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Carbs Limit For Diabetes

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Carbohydrate Controlled Diets

Tweet One area of confusion for diabetics and their diets is carbohydrates. So, should you eat carbohydrates or avoid them? Carbohydrates have a direct influence on blood sugar levels and so diets followed by people with diabetes tend to focus either on the quantity of carbohydrate intake or the speed at which carbohydrates are absorbed by the body. In the UK, patients diagnosed with diabetes are generally recommended by health professionals to follow a low GI diet rather than a low-carb diet. What is a carbohydrate controlled diet? A carbohydrate controlled diet is a diet in which carbohydrate intake is either limited or set at a particular value. Setting carbohydrate intake at set values or limits can be used by people with diabetes help stabilise blood glucose levels. Examples of carbohydrate controlled diets include: Fixed carbohydrate intakes A diet involving fixed intakes of carbohydrate through the day can help to simply diabetes control and may be helpful to people on insulin, and particularly those on fixed dose insulin regimens. Having a fixed intake of carbohydrate each day offers less flexibility in terms of meals but can offer more consistency over blood glucose contro Continue reading >>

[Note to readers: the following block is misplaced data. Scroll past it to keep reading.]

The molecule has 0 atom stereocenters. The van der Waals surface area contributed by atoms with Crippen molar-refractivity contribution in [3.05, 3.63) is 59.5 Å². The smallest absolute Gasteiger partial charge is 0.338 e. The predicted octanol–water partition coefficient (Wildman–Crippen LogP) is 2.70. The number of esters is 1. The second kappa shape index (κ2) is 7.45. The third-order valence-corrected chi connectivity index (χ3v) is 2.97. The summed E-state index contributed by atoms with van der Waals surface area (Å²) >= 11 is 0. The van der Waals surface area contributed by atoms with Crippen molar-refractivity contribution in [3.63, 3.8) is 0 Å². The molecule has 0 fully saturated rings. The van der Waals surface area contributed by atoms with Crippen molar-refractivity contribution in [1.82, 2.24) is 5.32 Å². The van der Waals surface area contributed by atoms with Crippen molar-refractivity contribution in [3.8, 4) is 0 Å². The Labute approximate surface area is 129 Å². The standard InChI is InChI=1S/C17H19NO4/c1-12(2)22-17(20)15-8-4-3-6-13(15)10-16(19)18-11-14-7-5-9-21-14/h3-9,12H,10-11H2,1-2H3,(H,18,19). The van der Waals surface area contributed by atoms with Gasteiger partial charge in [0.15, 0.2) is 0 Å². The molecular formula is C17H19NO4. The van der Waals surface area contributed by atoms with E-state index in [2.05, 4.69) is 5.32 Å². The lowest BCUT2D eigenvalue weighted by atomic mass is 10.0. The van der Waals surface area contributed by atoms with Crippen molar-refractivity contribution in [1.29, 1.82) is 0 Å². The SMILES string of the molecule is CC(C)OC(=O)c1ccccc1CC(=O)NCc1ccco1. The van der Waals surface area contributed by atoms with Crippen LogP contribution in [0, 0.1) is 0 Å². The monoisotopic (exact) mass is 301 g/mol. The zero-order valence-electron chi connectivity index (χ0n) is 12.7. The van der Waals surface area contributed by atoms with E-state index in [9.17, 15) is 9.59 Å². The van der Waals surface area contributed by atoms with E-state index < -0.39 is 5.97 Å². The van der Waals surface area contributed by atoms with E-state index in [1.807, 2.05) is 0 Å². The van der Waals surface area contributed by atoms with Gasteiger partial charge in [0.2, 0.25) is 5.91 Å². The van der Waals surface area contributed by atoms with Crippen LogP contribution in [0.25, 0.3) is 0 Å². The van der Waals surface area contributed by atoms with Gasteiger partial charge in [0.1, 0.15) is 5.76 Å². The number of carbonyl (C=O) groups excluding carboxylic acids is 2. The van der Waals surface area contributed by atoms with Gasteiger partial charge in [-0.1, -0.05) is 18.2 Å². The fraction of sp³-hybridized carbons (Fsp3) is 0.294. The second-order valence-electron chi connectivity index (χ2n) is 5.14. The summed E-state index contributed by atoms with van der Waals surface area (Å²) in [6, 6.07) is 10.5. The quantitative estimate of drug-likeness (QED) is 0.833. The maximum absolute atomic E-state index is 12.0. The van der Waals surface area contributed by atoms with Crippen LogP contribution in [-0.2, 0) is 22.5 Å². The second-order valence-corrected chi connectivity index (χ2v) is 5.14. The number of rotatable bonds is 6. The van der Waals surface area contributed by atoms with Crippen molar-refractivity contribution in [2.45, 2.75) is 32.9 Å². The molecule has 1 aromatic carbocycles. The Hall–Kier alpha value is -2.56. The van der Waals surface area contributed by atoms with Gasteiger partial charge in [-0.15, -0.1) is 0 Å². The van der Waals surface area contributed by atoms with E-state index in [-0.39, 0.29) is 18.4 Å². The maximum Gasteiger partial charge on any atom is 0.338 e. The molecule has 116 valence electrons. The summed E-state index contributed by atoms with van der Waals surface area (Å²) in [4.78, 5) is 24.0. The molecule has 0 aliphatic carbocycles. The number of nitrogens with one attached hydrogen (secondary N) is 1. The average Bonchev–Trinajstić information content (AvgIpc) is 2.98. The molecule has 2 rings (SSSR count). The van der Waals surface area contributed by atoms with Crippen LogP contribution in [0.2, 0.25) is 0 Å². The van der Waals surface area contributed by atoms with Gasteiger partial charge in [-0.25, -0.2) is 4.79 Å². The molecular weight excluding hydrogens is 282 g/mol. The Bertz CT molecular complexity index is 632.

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Popular Questions

  1. charlesstricklin

    I understand that the technology behind being able to take a small blood sample and analyze it instantly with a small hand-held device is amazing, but I wonder if testing strips should have to cost as much as they do.
    I estimate that testing strips cost me $1.20 per! That's with a prescription and insurance. That's over $400/year if I take my reading daily. And there's the thing: While I try and get my blood sugar under control, I feel like I should be taking readings multiple times a day. (I need to get with my doctor and get him to commit to a schedule or something.)
    Anyway, I was just wondering: Does anyone know why they're so expensive?

  2. notthatjc

    Like anything else, because they can. If you make something that's critical to care that is disposable, you charge a lot for it. Yay, capitalism. I don't know of any strips that are that expensive after insurance, it sounds like you're paying retail. Make sure you find out from your insurance what their "preferred" meter brand is and buy one and get those strips instead. It will be a LOT cheaper, you should be able to get 50 or 100 strips for a small co-pay.

  3. Rezzahd

    Exactly. Why cure a disease when you can treat it and make an endless amount of money off of someone else's suffering.
    I totally agree with you on finding the preferred meter brand and all that, but if that doesn't work places like CVS have their own brand of test strips and meters. I believe their strips are 50 for 15.

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